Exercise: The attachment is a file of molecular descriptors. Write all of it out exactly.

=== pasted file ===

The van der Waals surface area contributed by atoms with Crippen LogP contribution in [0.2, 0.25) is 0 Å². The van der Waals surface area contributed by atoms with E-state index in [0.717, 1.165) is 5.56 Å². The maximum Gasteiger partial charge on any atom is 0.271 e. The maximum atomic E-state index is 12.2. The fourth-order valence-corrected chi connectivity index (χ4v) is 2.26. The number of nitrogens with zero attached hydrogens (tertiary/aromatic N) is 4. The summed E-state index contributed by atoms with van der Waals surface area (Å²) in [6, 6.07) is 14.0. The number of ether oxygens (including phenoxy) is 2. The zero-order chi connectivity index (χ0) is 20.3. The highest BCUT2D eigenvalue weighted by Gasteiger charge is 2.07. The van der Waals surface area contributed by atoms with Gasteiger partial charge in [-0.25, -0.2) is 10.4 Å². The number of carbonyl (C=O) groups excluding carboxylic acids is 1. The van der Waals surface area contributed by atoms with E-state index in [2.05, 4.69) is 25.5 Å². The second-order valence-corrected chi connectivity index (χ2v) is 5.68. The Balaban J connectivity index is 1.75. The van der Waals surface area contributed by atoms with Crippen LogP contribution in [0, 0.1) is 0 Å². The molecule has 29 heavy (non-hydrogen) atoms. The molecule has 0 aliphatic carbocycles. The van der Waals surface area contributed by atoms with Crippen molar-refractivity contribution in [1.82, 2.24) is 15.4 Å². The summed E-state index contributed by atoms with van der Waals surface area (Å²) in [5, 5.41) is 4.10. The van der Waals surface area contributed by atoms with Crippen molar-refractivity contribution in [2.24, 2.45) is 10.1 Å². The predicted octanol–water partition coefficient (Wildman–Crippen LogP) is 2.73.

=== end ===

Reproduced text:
The van der Waals surface area contributed by atoms with Crippen LogP contribution in [0.2, 0.25) is 0 Å². The van der Waals surface area contributed by atoms with E-state index in [0.717, 1.165) is 5.56 Å². The maximum Gasteiger partial charge on any atom is 0.271 e. The maximum atomic E-state index is 12.2. The fourth-order valence-corrected chi connectivity index (χ4v) is 2.26. The number of nitrogens with zero attached hydrogens (tertiary/aromatic N) is 4. The summed E-state index contributed by atoms with van der Waals surface area (Å²) in [6, 6.07) is 14.0. The number of ether oxygens (including phenoxy) is 2. The zero-order chi connectivity index (χ0) is 20.3. The highest BCUT2D eigenvalue weighted by Gasteiger charge is 2.07. The van der Waals surface area contributed by atoms with Gasteiger partial charge in [-0.25, -0.2) is 10.4 Å². The number of carbonyl (C=O) groups excluding carboxylic acids is 1. The van der Waals surface area contributed by atoms with E-state index in [2.05, 4.69) is 25.5 Å². The second-order valence-corrected chi connectivity index (χ2v) is 5.68. The Balaban J connectivity index is 1.75. The van der Waals surface area contributed by atoms with Crippen LogP contribution in [0, 0.1) is 0 Å². The molecule has 29 heavy (non-hydrogen) atoms. The molecule has 0 aliphatic carbocycles. The van der Waals surface area contributed by atoms with Crippen molar-refractivity contribution in [1.82, 2.24) is 15.4 Å². The summed E-state index contributed by atoms with van der Waals surface area (Å²) in [5, 5.41) is 4.10. The van der Waals surface area contributed by atoms with Crippen molar-refractivity contribution in [2.24, 2.45) is 10.1 Å². The predicted octanol–water partition coefficient (Wildman–Crippen LogP) is 2.73.